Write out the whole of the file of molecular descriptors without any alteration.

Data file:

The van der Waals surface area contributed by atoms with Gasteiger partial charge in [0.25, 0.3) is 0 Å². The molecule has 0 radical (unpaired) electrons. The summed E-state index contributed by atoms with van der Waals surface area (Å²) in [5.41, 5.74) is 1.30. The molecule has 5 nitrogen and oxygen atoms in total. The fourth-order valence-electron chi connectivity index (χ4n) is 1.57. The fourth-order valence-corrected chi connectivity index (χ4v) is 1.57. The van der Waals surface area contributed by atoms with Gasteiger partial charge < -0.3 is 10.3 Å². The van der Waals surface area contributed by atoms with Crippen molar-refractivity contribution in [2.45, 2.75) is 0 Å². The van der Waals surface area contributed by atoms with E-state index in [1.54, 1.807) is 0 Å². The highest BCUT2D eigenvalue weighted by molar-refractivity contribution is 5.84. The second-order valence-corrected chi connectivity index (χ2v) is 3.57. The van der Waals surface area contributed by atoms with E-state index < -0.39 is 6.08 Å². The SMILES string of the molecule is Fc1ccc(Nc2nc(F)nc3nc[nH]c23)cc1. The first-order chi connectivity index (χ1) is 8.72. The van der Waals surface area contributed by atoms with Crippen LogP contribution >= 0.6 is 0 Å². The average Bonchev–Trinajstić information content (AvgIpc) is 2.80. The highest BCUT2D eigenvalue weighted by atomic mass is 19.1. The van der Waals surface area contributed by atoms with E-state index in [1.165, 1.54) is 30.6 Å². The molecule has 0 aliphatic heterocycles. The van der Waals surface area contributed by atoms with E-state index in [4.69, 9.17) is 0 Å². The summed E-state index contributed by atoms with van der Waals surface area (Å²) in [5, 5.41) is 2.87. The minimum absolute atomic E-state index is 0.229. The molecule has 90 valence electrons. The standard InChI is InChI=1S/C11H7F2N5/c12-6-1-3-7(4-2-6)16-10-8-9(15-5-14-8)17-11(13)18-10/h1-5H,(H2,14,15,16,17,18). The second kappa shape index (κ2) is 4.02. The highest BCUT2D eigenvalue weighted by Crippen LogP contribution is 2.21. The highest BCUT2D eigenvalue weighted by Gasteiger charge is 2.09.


The van der Waals surface area contributed by atoms with Gasteiger partial charge in [0.25, 0.3) is 0 Å². The molecule has 0 radical (unpaired) electrons. The summed E-state index contributed by atoms with van der Waals surface area (Å²) in [5.41, 5.74) is 1.30. The molecule has 5 nitrogen and oxygen atoms in total. The fourth-order valence-electron chi connectivity index (χ4n) is 1.57. The fourth-order valence-corrected chi connectivity index (χ4v) is 1.57. The van der Waals surface area contributed by atoms with Gasteiger partial charge < -0.3 is 10.3 Å². The van der Waals surface area contributed by atoms with Crippen molar-refractivity contribution in [2.45, 2.75) is 0 Å². The van der Waals surface area contributed by atoms with E-state index in [1.54, 1.807) is 0 Å². The highest BCUT2D eigenvalue weighted by molar-refractivity contribution is 5.84. The second-order valence-corrected chi connectivity index (χ2v) is 3.57. The van der Waals surface area contributed by atoms with E-state index < -0.39 is 6.08 Å². The SMILES string of the molecule is Fc1ccc(Nc2nc(F)nc3nc[nH]c23)cc1. The first-order chi connectivity index (χ1) is 8.72. The van der Waals surface area contributed by atoms with Crippen LogP contribution >= 0.6 is 0 Å². The average Bonchev–Trinajstić information content (AvgIpc) is 2.80. The highest BCUT2D eigenvalue weighted by atomic mass is 19.1. The van der Waals surface area contributed by atoms with E-state index in [1.165, 1.54) is 30.6 Å². The molecule has 0 aliphatic heterocycles. The van der Waals surface area contributed by atoms with E-state index in [4.69, 9.17) is 0 Å². The summed E-state index contributed by atoms with van der Waals surface area (Å²) in [5, 5.41) is 2.87. The minimum absolute atomic E-state index is 0.229. The molecule has 90 valence electrons. The standard InChI is InChI=1S/C11H7F2N5/c12-6-1-3-7(4-2-6)16-10-8-9(15-5-14-8)17-11(13)18-10/h1-5H,(H2,14,15,16,17,18). The second kappa shape index (κ2) is 4.02. The highest BCUT2D eigenvalue weighted by Crippen LogP contribution is 2.21. The highest BCUT2D eigenvalue weighted by Gasteiger charge is 2.09.